The big face-off in Nevada on Saturday wasn’t the Democratic caucus but the much more anticipated Wilder-Fury boxing rematch at the MGM Grand.
The battle for the Silver State’s contested delegates was largely an undercard compared to the marquee status that the presidential nomination fights enjoy in Iowa (no decision-yet) and New Hampshire (decided on points).
But in the sports entertainment mecca of the world, Bernie Sanders went Muhammad Ali on the competition and his, or rather, THE party establishment.
After two disappointing close decisions Sanders finally landed Tyson-esque blows against his Hydra of adversaries (rival candidates, party leaders, the Culinary Union brass, and the media) and triumphantly raised his gloves alone in the ring.
This time the socialist won’t have to equally share his delegates with Mayor Pete.
Bernie didn’t have to rely on his usual cadre of cornermen of hardcore socialists and college students, aka the infamous Bernie Bros.
With Nevada being the most ethnically diverse contest thus far on the calendar, Bernie was escorted to the ring by Los Bernie Hermanos, winning a big portion of Nevada’s sizable Latino vote.
And Sanders scored well with African-American voters though not having as much success as Joe Biden.
Sanders demonstrated strength beyond the foundation of his previous presidential bid in his convincing win and heads as the undisputed national frontrunner into South Carolina.
The Vermont senator is going to need it as he did not fare well in the Palmetto State four years ago when Hillary Clinton left him out cold.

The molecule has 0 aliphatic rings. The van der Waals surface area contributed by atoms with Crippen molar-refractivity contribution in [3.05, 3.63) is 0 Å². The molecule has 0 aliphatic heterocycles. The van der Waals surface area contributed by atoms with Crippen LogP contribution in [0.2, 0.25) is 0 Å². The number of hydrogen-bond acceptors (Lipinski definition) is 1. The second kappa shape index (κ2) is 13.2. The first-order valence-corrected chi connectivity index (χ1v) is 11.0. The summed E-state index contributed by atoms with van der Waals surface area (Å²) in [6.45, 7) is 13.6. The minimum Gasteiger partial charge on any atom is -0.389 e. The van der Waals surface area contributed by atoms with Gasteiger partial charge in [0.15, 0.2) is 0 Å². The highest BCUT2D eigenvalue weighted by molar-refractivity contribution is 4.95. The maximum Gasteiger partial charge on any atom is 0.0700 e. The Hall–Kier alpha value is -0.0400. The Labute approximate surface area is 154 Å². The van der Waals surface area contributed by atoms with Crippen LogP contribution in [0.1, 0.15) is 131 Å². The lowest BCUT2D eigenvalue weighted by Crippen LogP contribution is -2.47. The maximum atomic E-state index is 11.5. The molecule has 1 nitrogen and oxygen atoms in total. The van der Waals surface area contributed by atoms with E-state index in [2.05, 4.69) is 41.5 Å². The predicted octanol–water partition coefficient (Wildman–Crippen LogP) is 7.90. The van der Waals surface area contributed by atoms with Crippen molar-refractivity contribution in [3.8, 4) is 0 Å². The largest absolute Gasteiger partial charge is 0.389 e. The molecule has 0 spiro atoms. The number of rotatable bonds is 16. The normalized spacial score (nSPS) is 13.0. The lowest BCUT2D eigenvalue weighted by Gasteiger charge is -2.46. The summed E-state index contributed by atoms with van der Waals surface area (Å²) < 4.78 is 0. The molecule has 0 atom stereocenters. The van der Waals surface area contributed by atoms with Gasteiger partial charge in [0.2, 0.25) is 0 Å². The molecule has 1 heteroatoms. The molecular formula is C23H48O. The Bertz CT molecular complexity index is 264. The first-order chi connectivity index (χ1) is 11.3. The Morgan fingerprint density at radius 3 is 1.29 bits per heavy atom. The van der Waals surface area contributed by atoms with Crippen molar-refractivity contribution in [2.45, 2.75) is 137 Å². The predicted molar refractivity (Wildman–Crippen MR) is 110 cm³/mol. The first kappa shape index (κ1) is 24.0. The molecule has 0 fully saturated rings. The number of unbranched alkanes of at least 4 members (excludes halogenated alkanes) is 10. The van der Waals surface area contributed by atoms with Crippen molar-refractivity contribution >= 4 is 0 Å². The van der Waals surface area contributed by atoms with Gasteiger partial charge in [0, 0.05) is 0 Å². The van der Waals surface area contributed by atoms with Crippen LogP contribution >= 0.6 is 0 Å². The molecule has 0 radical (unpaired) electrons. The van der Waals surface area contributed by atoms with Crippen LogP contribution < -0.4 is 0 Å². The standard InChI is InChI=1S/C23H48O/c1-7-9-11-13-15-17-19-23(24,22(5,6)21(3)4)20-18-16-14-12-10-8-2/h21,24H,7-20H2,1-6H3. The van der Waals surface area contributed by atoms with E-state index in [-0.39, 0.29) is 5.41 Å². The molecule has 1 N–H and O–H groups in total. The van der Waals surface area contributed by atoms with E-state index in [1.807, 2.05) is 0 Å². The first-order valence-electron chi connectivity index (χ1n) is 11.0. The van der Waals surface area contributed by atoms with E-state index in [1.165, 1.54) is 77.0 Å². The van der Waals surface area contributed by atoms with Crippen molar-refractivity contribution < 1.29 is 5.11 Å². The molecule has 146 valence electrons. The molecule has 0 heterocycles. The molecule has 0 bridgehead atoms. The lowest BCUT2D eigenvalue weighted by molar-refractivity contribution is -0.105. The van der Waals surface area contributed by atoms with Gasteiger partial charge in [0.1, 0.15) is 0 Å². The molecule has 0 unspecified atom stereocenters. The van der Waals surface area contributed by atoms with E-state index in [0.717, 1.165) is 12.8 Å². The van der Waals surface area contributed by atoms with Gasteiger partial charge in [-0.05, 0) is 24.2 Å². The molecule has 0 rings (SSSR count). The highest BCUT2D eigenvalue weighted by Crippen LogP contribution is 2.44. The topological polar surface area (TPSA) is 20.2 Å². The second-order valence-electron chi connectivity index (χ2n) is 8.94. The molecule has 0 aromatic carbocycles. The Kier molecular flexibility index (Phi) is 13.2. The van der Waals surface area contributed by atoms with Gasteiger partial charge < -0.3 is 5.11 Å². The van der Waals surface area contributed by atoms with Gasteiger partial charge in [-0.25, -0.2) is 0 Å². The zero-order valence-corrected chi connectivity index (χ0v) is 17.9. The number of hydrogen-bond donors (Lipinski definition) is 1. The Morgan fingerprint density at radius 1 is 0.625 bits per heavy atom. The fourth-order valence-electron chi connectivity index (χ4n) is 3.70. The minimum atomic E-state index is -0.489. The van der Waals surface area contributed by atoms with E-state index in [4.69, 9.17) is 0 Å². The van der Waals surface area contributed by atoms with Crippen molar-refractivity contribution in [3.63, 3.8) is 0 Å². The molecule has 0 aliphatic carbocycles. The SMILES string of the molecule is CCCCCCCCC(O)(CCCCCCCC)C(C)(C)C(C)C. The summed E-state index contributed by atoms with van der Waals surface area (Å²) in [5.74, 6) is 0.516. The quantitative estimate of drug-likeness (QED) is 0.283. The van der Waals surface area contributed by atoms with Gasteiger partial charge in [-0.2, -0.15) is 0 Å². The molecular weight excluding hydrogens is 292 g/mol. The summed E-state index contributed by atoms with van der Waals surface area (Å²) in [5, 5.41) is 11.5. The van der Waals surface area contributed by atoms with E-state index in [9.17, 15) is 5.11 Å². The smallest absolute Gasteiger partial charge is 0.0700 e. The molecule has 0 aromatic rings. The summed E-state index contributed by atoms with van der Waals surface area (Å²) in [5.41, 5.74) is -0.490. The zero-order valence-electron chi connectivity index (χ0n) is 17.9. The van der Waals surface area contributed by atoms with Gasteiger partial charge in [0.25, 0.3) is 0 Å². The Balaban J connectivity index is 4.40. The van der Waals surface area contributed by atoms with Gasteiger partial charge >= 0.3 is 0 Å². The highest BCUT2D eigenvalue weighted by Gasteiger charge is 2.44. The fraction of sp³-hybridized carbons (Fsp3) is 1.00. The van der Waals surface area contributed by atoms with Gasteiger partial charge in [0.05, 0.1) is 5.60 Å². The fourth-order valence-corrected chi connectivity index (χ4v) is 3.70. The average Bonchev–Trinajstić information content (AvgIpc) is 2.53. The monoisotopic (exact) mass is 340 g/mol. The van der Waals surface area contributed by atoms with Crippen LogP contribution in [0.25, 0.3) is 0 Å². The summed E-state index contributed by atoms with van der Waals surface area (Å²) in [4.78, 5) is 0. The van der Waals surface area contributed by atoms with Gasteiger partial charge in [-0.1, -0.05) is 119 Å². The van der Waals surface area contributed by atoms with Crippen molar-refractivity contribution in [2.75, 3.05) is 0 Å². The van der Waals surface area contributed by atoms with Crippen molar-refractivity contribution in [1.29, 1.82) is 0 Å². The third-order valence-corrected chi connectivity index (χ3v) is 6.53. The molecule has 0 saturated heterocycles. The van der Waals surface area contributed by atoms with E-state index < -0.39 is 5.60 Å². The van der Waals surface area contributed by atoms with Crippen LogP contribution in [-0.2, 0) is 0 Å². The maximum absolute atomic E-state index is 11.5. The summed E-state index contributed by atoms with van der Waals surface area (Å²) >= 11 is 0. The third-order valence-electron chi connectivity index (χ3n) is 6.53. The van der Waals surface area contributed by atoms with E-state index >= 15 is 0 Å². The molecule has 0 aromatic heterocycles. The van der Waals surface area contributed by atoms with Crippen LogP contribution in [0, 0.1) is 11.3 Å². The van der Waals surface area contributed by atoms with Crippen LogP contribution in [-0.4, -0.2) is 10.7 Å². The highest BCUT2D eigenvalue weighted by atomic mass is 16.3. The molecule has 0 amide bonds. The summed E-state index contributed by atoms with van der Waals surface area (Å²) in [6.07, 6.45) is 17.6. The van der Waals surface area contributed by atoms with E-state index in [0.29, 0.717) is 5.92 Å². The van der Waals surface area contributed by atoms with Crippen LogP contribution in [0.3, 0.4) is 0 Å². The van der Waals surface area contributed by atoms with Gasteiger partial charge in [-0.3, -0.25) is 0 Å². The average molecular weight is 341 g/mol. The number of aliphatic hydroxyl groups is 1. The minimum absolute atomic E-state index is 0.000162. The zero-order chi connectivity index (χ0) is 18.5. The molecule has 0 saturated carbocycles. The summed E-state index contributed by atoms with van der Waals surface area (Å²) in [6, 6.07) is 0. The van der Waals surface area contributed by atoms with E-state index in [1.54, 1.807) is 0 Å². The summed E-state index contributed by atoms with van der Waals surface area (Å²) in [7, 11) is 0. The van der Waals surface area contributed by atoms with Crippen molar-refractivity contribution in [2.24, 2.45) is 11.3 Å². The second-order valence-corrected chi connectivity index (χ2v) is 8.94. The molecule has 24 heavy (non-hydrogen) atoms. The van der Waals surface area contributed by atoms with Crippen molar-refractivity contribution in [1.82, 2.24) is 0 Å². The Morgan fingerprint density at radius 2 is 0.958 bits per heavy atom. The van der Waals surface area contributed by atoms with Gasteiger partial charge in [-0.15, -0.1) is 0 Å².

As for the vice-president, a non cataclysmic loss is a good news day for Biden after finishing fourth and fifth respectively in the previous two contests.
Team Biden will tout a distant second as a strategic victory along with his plurality amongst blacks voters as he heads to a state where a majority of the primary vote will be cast by African-Americans.
The unions and likely the early vote factored heavily in Biden grabbing the silver in Nevada.
This is the breather Biden needed to show he’s still in the race as his campaign staffers on to the friendlier southern states.
Mayor Pete Buttigieg finally got his long overdue reality check in non-homogeneous Nevada.
Grassroots organization can only go so far in a national election and next weekend won’t be much kinder.
Elizabeth Warren was unable to parlay a dominating debate session into delegates, likely due to massive early voting, where over 80% of the 2016 total turnout made their decision, perhaps prematurely.
Coupled with the release of polling data showing her in a statistical tie in Massachusetts with Sanders (he’s actually ahead but both are within the margin of error), Warren might end up pulling the plug after Super Tuesday and wait for Milwaukee.
The same goes for Amy Klobuchar, who lacks Warren’s name ID, funding network, and debate skills.
Finishing behind Tom Steyer in Nevada is going to leave a mark that will write Klobuchar’s standing as a viable candidate.
Expect Buttigieg to really lay in on this ignominious distinction as he desperately works to clear the field of the only other rust belt-based candidate.
South Carolina would be a waste of limited time and resources for the Minnesota senator, particularly as she has been dogged with her record as a prosecutor.
And then there’s the other billionaire.
Steyer dumped a truckload of money in Nevada and learned the economic principle of diminishing returns also applies to politics.
South Carolina will be the point where he decides if this pricey exercise is worthwhile with fellow billionaire Mike Bloomberg directly engaged in the race as his name will be in the ballot come Super Tuesday.
Until the balloting ceases in South Carolina and someone beats him, Bernie Sanders will continue to hold the prestigious front-runner title.